This book rethinks the history of colonisation by focusing on the formation of the European aesthetic ideas of indigeneity and blackness in the Caribbean, and how these ideas were deployed as markers of biopolitical governance. Using Foucault’s philosophical archaeology as method, this work argues that the European formation of indigeneity and blackness was based on aesthetically casting Aboriginal and African peoples in the Caribbean as monsters yet with a similar degree of Western civilisation and ‘culture’. By focusing on the aesthetics of the first racial imageries that produced indigeneity and blackness this work takes a radical departure from the current Social Darwinian theorisations of race and racism. It reveals a new connection between the global origins of colonisation and local post-Enlightenment histories.
1. Introduction: Archaeology of Colonisation
Part 1: Origins: Colonial Aesthetics (The Caribbean)
2. Aesthetics of Ugliness
3. Monstrous Anthropology
Part 2: Command (Queensland, Australia)
5. Biopolitics in Colonisation: The Inequality of Human Races
6. The Blanket Approach
7. State of Exception in Australia
8. Conclusion: Colonisation
Carlos Rivera Santana is a research associate at CENTRO Hunter College, CUNY, currently researching Puerto Rican and Caribbean aesthetic expressions from a decolonial and critical cultural studies perspective. Before being a research associate, Dr. Rivera Santana was based in Australia for over seven years where he completed his PhD and was a lecturer (assistant professor) specialising in cultural and postcolonial studies at The University of Queensland.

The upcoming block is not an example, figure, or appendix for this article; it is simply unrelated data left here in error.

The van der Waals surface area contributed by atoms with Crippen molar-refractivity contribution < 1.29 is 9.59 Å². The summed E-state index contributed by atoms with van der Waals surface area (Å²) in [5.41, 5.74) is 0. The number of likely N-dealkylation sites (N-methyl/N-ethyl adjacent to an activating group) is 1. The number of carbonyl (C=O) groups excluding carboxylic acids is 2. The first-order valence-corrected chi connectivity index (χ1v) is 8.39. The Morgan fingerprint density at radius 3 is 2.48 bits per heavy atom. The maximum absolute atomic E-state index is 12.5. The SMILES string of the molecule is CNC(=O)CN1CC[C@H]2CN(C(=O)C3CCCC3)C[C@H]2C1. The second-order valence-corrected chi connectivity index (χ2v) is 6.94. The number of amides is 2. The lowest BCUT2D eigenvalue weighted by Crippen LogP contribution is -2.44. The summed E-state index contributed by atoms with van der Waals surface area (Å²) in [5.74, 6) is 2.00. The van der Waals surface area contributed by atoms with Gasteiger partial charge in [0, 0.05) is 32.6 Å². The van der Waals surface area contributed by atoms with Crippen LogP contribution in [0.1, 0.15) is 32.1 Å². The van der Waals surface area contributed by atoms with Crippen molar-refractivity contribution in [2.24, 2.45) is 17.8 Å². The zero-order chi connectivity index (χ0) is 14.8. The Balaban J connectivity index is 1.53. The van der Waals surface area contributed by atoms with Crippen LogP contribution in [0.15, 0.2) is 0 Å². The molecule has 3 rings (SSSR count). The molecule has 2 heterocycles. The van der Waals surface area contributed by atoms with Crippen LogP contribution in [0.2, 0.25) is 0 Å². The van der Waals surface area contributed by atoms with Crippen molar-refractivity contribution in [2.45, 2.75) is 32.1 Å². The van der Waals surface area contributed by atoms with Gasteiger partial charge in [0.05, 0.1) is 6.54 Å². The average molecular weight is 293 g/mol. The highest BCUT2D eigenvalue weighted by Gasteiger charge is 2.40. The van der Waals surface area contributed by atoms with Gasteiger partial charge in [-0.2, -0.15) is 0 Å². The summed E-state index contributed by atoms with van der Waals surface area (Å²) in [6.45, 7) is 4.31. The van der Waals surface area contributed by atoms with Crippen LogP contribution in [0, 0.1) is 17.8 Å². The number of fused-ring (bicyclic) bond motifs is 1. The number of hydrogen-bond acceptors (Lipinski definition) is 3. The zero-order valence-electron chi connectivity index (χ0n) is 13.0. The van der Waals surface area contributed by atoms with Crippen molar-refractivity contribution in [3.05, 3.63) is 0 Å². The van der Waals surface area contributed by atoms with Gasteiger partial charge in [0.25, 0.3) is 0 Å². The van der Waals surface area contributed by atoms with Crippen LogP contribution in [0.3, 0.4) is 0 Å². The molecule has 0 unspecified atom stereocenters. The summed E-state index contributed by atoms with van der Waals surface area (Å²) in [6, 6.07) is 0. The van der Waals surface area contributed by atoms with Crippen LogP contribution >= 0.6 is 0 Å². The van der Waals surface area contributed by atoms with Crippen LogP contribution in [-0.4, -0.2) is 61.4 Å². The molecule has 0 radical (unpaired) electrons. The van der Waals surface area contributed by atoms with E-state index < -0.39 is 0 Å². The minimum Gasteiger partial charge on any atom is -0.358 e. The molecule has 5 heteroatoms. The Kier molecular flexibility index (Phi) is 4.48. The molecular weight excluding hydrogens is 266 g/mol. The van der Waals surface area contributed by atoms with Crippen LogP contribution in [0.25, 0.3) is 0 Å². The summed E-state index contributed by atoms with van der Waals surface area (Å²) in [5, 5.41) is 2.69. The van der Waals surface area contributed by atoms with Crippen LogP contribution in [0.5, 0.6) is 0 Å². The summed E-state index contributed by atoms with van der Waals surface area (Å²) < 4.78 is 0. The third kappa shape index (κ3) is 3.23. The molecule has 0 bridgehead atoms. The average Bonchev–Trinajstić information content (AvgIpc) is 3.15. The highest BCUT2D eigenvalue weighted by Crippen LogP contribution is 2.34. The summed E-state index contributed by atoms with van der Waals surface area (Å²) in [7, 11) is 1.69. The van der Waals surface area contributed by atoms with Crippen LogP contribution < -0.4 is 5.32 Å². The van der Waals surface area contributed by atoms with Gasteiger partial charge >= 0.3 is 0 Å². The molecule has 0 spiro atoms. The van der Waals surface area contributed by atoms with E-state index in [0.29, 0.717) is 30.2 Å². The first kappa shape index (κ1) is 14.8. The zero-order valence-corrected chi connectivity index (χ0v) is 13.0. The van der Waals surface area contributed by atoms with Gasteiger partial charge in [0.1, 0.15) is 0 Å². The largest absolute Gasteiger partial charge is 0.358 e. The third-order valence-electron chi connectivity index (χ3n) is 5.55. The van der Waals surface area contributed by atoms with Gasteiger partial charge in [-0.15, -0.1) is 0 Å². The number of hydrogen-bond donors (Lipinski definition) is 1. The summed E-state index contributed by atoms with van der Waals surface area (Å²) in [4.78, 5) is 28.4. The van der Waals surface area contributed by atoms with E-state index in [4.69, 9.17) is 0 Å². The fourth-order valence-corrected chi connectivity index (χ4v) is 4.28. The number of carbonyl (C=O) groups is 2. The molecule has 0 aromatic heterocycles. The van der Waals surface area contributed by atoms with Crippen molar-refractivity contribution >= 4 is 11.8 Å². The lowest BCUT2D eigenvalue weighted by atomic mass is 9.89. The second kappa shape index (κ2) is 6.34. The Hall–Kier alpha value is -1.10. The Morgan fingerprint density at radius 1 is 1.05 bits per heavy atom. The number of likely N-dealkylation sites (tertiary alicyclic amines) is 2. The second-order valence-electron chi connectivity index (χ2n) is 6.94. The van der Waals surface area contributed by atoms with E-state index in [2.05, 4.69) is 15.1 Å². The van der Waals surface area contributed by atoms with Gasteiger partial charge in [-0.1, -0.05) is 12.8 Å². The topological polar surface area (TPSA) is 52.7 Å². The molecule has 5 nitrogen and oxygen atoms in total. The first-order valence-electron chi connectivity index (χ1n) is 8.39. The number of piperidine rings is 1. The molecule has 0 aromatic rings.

This book offers an innovative and exciting extension of postcolonial analysis, ranging from aesthetics to biopolitics and demonstrating the continued applicability and range of postcolonial theory. In particular, the use of biopolitics to examine colonialism’s continued legacy of racial inequality is illuminating.
Carlos Rivera Santana’s book offers an innovative decolonial analysis, combining biopolitics with a focus on the aesthetic construction of ugliness and beauty, or what he calls “manufactured fictions.” Taking Queensland Australia as his case study allows him to focus on one of the most recent colonial operations. This meticulously researched, rigorously argued work will expand our analysis of power in the contemporary world.
Carlos Rivera Santana offers a compelling and original discussion of colonisation beyond the common Anglo-American discourses of racialized hierarchies. Through meticulous research, this book innovates an account of processes of colonisation from interdisciplinary theoretical perspectives, which lay emphasis to non-discursive practices of power. The re-reading of Foucault and biopolitics via ‘decolonial’ thinking is to be welcomed.